A musical two-by-four helps build new matinee series at the Dairy Center


Soundscape Series will offer adventurous programs

By Peter Alexander

The Dairy Center for the Arts is building a new matinee music series, and they have brought in a two-by-four.

No, not a wooden 2×4; a concert featuring two quartets. The performance, “Music for Four,” will be at 2 p.m. Wednesday (March 18) in the Dairy’s Performance Space. The program will be shared by the Boulder Bassoon Quartet, playing music from their album “From the Opposite Shore”; and the Altius String Quartet, playing music by Joseph Haydn and György Ligeti.

2015_SOUNDSCAPE_bannerThe Dairy’s intriguing and adventurous Soundscape series of monthly concerts started in January, and so far has featured programs of “Women in Classical Music” and “Jazz in Classical Music.” The current series will continue through June, then take two months off before resuming in the fall. You can learn about the remaining concerts through the Spring, featuring the Austin Piazzolla Quintet, “Classical Music Unbuttoned” and the Miami String Quartet with composer Bruce Adolphe on the Dairy Center Web page.

The 2015-16 series will be announced by June, director James Bailey says.

Bailey started the series to fill an unmet need that he saw. “I have held the belief for a long time that there are many people in the Boulder area, and in the Denver area, who either cannot go out at night, or who don’t like to go out at night,” he says.

“I’ve often thought there was a need for a good, broadly diversified, highly professional matinee series, so people who go during the day could be out before the traffic got bad. They could be home for dinner and have had a wonderful artistic experience during the early afternoon.”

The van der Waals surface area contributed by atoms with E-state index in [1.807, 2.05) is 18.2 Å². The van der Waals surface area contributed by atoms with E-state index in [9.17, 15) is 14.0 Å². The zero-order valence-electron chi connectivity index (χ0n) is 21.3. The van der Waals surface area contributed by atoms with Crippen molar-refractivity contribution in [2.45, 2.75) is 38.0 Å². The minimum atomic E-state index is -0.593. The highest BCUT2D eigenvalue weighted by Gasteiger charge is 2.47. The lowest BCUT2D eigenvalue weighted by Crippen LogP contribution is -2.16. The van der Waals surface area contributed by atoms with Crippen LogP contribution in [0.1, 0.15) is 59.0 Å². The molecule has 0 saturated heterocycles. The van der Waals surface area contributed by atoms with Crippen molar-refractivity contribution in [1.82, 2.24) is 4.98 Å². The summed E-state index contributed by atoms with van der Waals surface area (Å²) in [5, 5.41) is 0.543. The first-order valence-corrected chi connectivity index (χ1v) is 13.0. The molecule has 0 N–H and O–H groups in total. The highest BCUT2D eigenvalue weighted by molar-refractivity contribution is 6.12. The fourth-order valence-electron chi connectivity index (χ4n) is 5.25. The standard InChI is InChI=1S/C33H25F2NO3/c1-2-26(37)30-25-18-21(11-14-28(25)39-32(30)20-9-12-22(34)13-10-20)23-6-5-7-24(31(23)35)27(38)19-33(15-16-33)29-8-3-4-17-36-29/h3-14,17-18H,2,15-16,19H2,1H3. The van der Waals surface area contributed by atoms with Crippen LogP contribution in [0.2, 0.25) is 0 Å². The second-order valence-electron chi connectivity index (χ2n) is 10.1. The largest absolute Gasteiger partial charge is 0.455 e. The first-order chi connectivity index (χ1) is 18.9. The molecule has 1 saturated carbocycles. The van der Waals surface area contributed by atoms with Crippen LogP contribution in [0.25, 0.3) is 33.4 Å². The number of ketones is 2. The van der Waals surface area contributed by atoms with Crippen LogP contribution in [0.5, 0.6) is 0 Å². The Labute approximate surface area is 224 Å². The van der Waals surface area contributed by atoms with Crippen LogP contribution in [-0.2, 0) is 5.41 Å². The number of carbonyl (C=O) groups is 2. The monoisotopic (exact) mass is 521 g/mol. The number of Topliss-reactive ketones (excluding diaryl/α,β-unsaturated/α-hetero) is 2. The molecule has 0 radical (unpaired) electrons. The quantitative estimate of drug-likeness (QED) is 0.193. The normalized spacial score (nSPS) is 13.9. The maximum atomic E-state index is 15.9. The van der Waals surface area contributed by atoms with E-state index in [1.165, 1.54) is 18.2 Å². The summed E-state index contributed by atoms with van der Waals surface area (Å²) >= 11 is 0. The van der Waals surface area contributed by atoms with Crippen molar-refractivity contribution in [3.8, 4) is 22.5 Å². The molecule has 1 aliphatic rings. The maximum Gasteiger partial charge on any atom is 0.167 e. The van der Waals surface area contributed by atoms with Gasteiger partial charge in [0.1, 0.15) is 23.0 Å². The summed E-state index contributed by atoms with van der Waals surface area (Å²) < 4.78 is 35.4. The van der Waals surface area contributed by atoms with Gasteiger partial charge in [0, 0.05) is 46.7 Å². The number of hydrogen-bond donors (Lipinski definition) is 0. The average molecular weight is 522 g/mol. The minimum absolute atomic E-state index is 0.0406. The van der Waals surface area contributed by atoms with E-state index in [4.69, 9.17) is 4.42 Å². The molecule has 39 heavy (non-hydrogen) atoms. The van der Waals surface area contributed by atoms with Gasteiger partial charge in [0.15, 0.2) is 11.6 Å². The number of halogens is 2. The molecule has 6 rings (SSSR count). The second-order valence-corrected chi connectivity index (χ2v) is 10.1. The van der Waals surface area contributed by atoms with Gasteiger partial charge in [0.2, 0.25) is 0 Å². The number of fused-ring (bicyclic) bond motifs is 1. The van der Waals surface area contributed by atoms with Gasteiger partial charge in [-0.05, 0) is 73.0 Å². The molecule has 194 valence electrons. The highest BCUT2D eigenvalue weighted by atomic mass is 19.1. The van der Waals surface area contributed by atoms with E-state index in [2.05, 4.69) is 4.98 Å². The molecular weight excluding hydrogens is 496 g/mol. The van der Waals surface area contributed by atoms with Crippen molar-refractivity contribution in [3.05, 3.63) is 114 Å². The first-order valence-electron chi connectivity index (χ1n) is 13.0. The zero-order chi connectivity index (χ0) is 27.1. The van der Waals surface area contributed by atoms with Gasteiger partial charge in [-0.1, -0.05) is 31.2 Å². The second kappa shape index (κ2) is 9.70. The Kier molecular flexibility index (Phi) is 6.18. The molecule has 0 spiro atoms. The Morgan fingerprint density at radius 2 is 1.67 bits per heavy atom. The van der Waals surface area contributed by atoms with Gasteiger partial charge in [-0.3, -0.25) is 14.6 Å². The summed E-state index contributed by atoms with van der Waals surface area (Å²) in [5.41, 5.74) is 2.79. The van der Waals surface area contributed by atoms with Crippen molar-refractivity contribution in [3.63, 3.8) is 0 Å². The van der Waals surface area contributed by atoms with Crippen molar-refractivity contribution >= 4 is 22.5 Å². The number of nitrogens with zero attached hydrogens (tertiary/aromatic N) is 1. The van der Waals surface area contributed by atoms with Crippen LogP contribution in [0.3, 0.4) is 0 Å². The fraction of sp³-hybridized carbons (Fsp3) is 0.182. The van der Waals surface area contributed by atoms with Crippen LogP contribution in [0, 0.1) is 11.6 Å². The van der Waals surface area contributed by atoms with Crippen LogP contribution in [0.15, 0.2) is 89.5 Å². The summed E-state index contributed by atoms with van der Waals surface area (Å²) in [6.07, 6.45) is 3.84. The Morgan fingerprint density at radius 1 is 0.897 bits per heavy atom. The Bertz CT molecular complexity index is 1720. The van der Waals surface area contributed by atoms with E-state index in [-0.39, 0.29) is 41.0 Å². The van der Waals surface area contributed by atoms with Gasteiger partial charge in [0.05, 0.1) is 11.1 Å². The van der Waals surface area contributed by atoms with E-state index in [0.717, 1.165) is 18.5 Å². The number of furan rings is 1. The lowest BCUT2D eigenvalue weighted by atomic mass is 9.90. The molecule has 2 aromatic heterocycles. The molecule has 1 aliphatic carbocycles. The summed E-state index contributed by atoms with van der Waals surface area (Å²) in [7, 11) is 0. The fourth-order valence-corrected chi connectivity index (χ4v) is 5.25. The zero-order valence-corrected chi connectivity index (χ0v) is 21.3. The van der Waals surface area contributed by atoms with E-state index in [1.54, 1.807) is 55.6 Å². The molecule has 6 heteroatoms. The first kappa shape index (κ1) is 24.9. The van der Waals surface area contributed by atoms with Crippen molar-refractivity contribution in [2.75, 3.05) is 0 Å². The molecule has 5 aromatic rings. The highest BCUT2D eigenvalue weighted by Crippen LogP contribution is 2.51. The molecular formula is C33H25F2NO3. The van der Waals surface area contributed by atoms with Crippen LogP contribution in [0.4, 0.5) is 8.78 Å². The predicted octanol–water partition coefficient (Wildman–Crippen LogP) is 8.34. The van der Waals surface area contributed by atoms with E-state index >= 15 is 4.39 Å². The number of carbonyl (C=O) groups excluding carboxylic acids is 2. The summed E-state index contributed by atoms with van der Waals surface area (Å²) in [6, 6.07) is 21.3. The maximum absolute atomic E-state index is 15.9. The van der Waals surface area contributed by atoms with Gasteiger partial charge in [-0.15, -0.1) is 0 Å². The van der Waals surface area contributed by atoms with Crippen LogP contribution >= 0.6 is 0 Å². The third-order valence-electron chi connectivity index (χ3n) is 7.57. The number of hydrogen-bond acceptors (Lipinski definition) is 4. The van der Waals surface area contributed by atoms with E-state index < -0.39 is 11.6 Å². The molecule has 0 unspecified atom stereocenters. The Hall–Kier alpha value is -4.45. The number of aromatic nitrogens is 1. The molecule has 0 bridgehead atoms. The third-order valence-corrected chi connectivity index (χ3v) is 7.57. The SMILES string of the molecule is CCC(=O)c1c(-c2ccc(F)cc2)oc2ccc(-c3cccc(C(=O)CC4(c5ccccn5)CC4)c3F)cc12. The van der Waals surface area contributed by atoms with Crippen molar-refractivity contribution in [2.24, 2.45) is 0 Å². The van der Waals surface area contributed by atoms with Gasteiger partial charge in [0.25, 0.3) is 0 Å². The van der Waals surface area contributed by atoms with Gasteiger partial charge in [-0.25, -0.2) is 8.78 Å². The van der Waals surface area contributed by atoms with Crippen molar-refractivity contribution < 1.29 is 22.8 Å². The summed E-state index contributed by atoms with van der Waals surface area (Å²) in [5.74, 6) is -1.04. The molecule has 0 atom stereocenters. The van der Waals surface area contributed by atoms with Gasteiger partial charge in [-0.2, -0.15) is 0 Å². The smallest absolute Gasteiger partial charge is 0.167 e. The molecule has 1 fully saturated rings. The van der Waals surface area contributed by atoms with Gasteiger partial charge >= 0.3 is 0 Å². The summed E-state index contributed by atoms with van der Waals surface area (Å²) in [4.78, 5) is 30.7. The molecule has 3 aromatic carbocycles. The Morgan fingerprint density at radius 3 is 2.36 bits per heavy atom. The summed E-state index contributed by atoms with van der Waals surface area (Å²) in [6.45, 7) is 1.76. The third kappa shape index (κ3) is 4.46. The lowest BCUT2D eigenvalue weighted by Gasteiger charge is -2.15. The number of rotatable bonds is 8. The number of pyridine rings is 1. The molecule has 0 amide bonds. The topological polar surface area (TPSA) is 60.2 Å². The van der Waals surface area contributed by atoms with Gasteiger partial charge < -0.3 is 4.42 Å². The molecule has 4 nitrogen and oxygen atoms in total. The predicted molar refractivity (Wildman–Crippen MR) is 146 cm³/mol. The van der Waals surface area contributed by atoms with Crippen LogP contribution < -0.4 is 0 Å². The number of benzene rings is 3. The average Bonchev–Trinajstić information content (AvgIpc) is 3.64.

Bailey, who has organized concert series in Denver at Dazzle and Lannie’s Cabaret over the past four years, was able to sell his idea to Bill Obermeier, executive director of the Dairy. Obermeier liked the idea and gave Bailey the go-ahead for the Soundscape matinee series last fall.

“I think that the key (to programming the series) is a lot of variety,” Bailey says. “In terms of the genres of music, there’s going to be a lot of modern music. But I personally believe that people will get off their sofas and come out to hear contemporary music. There is an appetite for modern music, particularly modern chamber music, that is not being met.”

Bailey said that the performers will all be professionals, from young freelancers from the various universities, to university professors, to freelance professionals who perform with the Boulder Philharmonic, the Colorado Symphony and other groups around the state. Occasionally, groups who are traveling in Colorado will also be featured. The musicians will be paid modestly.

“They aren’t doing it for the money,” Bailey says. “What they are going to be able to do is perform alongside other professional musicians, doing music that they really want to do.”

Boulder Bassoon Quartet

Boulder Bassoon Quartet

Wednesday’s concert is a perfect example of Bailey’s approach. It features two young ensembles, playing music they love to perform. Members of the Boulder Bassoon Quartet are graduates of CU who met as students. Today they are freelance musicians who also perform as a quartet.